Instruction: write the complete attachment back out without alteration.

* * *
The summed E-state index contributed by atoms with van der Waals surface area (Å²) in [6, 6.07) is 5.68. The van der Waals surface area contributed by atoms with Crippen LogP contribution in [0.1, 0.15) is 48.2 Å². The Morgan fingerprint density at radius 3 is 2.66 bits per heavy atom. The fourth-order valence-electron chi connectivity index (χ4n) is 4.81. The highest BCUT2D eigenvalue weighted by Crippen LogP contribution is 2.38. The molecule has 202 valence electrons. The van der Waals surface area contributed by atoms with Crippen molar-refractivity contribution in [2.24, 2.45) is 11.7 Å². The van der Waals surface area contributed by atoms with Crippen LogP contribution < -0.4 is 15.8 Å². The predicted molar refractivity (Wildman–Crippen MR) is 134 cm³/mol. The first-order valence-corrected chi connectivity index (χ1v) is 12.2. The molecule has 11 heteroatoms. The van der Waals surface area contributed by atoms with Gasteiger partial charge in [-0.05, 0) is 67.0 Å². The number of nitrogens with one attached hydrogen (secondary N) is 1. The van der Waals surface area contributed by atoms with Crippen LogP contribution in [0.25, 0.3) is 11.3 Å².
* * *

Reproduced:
The summed E-state index contributed by atoms with van der Waals surface area (Å²) in [6, 6.07) is 5.68. The van der Waals surface area contributed by atoms with Crippen LogP contribution in [0.1, 0.15) is 48.2 Å². The Morgan fingerprint density at radius 3 is 2.66 bits per heavy atom. The fourth-order valence-electron chi connectivity index (χ4n) is 4.81. The highest BCUT2D eigenvalue weighted by Crippen LogP contribution is 2.38. The molecule has 202 valence electrons. The van der Waals surface area contributed by atoms with Crippen molar-refractivity contribution in [2.24, 2.45) is 11.7 Å². The van der Waals surface area contributed by atoms with Crippen LogP contribution < -0.4 is 15.8 Å². The predicted molar refractivity (Wildman–Crippen MR) is 134 cm³/mol. The first-order valence-corrected chi connectivity index (χ1v) is 12.2. The molecule has 11 heteroatoms. The van der Waals surface area contributed by atoms with Gasteiger partial charge in [-0.05, 0) is 67.0 Å². The number of nitrogens with one attached hydrogen (secondary N) is 1. The van der Waals surface area contributed by atoms with Crippen LogP contribution in [0.25, 0.3) is 11.3 Å².